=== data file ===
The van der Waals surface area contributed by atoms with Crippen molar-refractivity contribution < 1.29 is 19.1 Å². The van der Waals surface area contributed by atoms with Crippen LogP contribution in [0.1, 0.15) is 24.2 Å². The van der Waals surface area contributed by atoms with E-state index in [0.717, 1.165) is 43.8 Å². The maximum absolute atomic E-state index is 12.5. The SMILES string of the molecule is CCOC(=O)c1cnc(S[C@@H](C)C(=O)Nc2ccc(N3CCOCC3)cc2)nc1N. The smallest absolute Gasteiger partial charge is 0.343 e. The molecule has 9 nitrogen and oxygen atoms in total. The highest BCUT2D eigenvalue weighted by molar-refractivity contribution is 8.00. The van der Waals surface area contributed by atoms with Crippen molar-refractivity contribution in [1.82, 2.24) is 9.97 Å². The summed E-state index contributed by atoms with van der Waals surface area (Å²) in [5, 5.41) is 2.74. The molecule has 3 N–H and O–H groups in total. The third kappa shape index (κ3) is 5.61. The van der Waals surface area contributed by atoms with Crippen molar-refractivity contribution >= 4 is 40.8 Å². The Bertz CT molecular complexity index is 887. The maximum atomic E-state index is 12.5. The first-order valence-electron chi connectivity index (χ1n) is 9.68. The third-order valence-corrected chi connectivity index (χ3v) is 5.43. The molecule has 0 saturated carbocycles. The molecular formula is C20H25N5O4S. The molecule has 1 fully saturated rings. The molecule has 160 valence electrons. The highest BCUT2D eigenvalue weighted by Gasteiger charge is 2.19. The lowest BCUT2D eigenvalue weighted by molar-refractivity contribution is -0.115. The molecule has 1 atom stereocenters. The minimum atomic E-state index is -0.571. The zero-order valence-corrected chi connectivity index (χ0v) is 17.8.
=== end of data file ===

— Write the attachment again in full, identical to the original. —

The van der Waals surface area contributed by atoms with Crippen molar-refractivity contribution < 1.29 is 19.1 Å². The van der Waals surface area contributed by atoms with Crippen LogP contribution in [0.1, 0.15) is 24.2 Å². The van der Waals surface area contributed by atoms with E-state index in [0.717, 1.165) is 43.8 Å². The maximum absolute atomic E-state index is 12.5. The SMILES string of the molecule is CCOC(=O)c1cnc(S[C@@H](C)C(=O)Nc2ccc(N3CCOCC3)cc2)nc1N. The smallest absolute Gasteiger partial charge is 0.343 e. The molecule has 9 nitrogen and oxygen atoms in total. The highest BCUT2D eigenvalue weighted by molar-refractivity contribution is 8.00. The van der Waals surface area contributed by atoms with Crippen molar-refractivity contribution in [1.82, 2.24) is 9.97 Å². The summed E-state index contributed by atoms with van der Waals surface area (Å²) in [5, 5.41) is 2.74. The molecule has 3 N–H and O–H groups in total. The third kappa shape index (κ3) is 5.61. The van der Waals surface area contributed by atoms with Crippen molar-refractivity contribution >= 4 is 40.8 Å². The Bertz CT molecular complexity index is 887. The maximum atomic E-state index is 12.5. The first-order valence-electron chi connectivity index (χ1n) is 9.68. The third-order valence-corrected chi connectivity index (χ3v) is 5.43. The molecule has 0 saturated carbocycles. The molecular formula is C20H25N5O4S. The molecule has 1 fully saturated rings. The molecule has 160 valence electrons. The highest BCUT2D eigenvalue weighted by Gasteiger charge is 2.19. The lowest BCUT2D eigenvalue weighted by molar-refractivity contribution is -0.115. The molecule has 1 atom stereocenters. The minimum atomic E-state index is -0.571. The zero-order valence-corrected chi connectivity index (χ0v) is 17.8.